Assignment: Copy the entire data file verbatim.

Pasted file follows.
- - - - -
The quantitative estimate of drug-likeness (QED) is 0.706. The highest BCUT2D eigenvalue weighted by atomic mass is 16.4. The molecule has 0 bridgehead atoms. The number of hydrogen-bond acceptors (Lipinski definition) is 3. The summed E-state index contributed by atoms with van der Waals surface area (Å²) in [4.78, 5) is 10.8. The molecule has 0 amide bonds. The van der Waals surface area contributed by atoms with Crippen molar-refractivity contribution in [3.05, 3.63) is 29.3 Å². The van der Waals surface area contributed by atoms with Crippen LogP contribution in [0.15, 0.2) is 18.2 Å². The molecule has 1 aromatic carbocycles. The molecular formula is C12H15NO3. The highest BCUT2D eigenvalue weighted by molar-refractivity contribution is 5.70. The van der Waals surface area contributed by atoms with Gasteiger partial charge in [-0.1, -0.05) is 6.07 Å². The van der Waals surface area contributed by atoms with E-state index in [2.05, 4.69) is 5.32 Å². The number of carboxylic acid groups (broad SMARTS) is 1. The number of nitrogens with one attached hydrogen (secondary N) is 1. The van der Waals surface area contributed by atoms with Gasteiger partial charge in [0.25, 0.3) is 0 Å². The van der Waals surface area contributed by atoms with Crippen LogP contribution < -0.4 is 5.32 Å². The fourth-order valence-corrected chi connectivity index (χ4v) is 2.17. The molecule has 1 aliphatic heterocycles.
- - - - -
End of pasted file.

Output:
The quantitative estimate of drug-likeness (QED) is 0.706. The highest BCUT2D eigenvalue weighted by atomic mass is 16.4. The molecule has 0 bridgehead atoms. The number of hydrogen-bond acceptors (Lipinski definition) is 3. The summed E-state index contributed by atoms with van der Waals surface area (Å²) in [4.78, 5) is 10.8. The molecule has 0 amide bonds. The van der Waals surface area contributed by atoms with Crippen molar-refractivity contribution in [3.05, 3.63) is 29.3 Å². The van der Waals surface area contributed by atoms with Crippen LogP contribution in [0.15, 0.2) is 18.2 Å². The molecule has 1 aromatic carbocycles. The molecular formula is C12H15NO3. The highest BCUT2D eigenvalue weighted by molar-refractivity contribution is 5.70. The van der Waals surface area contributed by atoms with Gasteiger partial charge in [-0.1, -0.05) is 6.07 Å². The van der Waals surface area contributed by atoms with E-state index in [2.05, 4.69) is 5.32 Å². The number of carboxylic acid groups (broad SMARTS) is 1. The number of nitrogens with one attached hydrogen (secondary N) is 1. The van der Waals surface area contributed by atoms with Gasteiger partial charge in [0.25, 0.3) is 0 Å². The van der Waals surface area contributed by atoms with Crippen LogP contribution < -0.4 is 5.32 Å². The fourth-order valence-corrected chi connectivity index (χ4v) is 2.17. The molecule has 1 aliphatic heterocycles.